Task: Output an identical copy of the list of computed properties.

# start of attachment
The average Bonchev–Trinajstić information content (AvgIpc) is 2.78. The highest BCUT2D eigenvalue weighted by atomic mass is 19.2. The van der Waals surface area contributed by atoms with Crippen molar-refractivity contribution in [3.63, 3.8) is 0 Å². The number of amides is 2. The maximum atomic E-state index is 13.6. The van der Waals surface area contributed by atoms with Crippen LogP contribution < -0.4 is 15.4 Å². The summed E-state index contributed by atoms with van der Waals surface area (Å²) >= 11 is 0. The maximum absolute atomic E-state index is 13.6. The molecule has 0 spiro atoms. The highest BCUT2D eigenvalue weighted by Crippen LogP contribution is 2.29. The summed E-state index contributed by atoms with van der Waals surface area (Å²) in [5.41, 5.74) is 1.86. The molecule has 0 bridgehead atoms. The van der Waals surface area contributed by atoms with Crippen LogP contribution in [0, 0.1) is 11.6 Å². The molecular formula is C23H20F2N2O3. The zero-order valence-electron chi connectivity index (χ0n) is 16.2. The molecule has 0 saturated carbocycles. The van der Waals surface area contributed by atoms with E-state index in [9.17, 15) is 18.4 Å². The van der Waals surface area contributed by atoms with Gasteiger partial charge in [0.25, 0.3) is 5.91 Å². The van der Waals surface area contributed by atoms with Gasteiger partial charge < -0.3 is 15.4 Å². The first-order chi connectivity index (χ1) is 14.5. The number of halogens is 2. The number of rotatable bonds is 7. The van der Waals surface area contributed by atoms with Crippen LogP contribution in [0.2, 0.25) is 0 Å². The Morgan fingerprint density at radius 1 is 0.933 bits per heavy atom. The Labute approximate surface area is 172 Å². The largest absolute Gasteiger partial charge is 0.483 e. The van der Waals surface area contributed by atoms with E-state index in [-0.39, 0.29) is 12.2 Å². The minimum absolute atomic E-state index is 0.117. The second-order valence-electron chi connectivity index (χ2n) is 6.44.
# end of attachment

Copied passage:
The average Bonchev–Trinajstić information content (AvgIpc) is 2.78. The highest BCUT2D eigenvalue weighted by atomic mass is 19.2. The van der Waals surface area contributed by atoms with Crippen molar-refractivity contribution in [3.63, 3.8) is 0 Å². The number of amides is 2. The maximum atomic E-state index is 13.6. The van der Waals surface area contributed by atoms with Crippen LogP contribution < -0.4 is 15.4 Å². The summed E-state index contributed by atoms with van der Waals surface area (Å²) >= 11 is 0. The maximum absolute atomic E-state index is 13.6. The molecule has 0 spiro atoms. The highest BCUT2D eigenvalue weighted by Crippen LogP contribution is 2.29. The summed E-state index contributed by atoms with van der Waals surface area (Å²) in [5.41, 5.74) is 1.86. The molecule has 0 bridgehead atoms. The van der Waals surface area contributed by atoms with Crippen LogP contribution in [0, 0.1) is 11.6 Å². The molecular formula is C23H20F2N2O3. The zero-order valence-electron chi connectivity index (χ0n) is 16.2. The molecule has 0 saturated carbocycles. The van der Waals surface area contributed by atoms with E-state index in [9.17, 15) is 18.4 Å². The van der Waals surface area contributed by atoms with Gasteiger partial charge in [0.25, 0.3) is 5.91 Å². The van der Waals surface area contributed by atoms with Gasteiger partial charge < -0.3 is 15.4 Å². The first-order chi connectivity index (χ1) is 14.5. The number of halogens is 2. The number of rotatable bonds is 7. The van der Waals surface area contributed by atoms with Crippen LogP contribution in [0.2, 0.25) is 0 Å². The Morgan fingerprint density at radius 1 is 0.933 bits per heavy atom. The Labute approximate surface area is 172 Å². The largest absolute Gasteiger partial charge is 0.483 e. The van der Waals surface area contributed by atoms with E-state index in [-0.39, 0.29) is 12.2 Å². The minimum absolute atomic E-state index is 0.117. The second-order valence-electron chi connectivity index (χ2n) is 6.44.